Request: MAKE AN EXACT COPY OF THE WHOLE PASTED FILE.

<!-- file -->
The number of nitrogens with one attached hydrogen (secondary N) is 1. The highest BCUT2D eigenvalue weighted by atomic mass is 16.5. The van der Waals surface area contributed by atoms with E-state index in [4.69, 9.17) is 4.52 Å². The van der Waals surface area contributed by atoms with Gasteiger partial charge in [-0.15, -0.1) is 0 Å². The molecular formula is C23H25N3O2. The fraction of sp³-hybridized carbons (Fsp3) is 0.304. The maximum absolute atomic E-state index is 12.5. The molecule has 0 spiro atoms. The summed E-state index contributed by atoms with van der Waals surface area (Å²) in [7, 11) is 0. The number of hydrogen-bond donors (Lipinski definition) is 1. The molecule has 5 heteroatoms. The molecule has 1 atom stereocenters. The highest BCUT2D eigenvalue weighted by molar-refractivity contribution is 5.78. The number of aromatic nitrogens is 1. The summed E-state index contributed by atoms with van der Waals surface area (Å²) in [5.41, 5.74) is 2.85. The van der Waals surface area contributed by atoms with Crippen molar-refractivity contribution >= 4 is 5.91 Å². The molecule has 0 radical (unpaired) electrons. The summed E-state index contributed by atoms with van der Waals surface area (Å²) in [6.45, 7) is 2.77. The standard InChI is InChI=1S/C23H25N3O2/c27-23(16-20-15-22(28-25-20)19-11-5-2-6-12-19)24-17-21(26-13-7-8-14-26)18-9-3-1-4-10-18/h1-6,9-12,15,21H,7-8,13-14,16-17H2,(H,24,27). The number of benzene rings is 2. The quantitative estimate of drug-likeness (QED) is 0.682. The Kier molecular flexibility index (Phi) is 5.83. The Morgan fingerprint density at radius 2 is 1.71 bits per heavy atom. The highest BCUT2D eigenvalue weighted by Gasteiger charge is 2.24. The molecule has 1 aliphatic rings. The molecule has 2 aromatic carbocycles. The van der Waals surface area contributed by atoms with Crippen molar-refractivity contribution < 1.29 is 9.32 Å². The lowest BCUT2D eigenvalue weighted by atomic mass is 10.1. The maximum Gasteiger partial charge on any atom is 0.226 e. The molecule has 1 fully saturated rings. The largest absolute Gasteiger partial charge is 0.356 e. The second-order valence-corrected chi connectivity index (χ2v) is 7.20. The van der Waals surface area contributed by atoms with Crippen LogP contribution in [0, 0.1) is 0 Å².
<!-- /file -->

The number of nitrogens with one attached hydrogen (secondary N) is 1. The highest BCUT2D eigenvalue weighted by atomic mass is 16.5. The van der Waals surface area contributed by atoms with E-state index in [4.69, 9.17) is 4.52 Å². The van der Waals surface area contributed by atoms with Gasteiger partial charge in [-0.15, -0.1) is 0 Å². The molecular formula is C23H25N3O2. The fraction of sp³-hybridized carbons (Fsp3) is 0.304. The maximum absolute atomic E-state index is 12.5. The molecule has 0 spiro atoms. The summed E-state index contributed by atoms with van der Waals surface area (Å²) in [7, 11) is 0. The number of hydrogen-bond donors (Lipinski definition) is 1. The molecule has 5 heteroatoms. The molecule has 1 atom stereocenters. The highest BCUT2D eigenvalue weighted by molar-refractivity contribution is 5.78. The number of aromatic nitrogens is 1. The summed E-state index contributed by atoms with van der Waals surface area (Å²) in [5.41, 5.74) is 2.85. The van der Waals surface area contributed by atoms with Crippen molar-refractivity contribution >= 4 is 5.91 Å². The molecule has 0 radical (unpaired) electrons. The summed E-state index contributed by atoms with van der Waals surface area (Å²) in [6.45, 7) is 2.77. The standard InChI is InChI=1S/C23H25N3O2/c27-23(16-20-15-22(28-25-20)19-11-5-2-6-12-19)24-17-21(26-13-7-8-14-26)18-9-3-1-4-10-18/h1-6,9-12,15,21H,7-8,13-14,16-17H2,(H,24,27). The number of benzene rings is 2. The quantitative estimate of drug-likeness (QED) is 0.682. The Kier molecular flexibility index (Phi) is 5.83. The Morgan fingerprint density at radius 2 is 1.71 bits per heavy atom. The highest BCUT2D eigenvalue weighted by Gasteiger charge is 2.24. The molecule has 1 aliphatic rings. The molecule has 2 aromatic carbocycles. The van der Waals surface area contributed by atoms with Crippen molar-refractivity contribution < 1.29 is 9.32 Å². The lowest BCUT2D eigenvalue weighted by atomic mass is 10.1. The maximum Gasteiger partial charge on any atom is 0.226 e. The molecule has 1 fully saturated rings. The largest absolute Gasteiger partial charge is 0.356 e. The second-order valence-corrected chi connectivity index (χ2v) is 7.20. The van der Waals surface area contributed by atoms with Crippen LogP contribution in [0, 0.1) is 0 Å².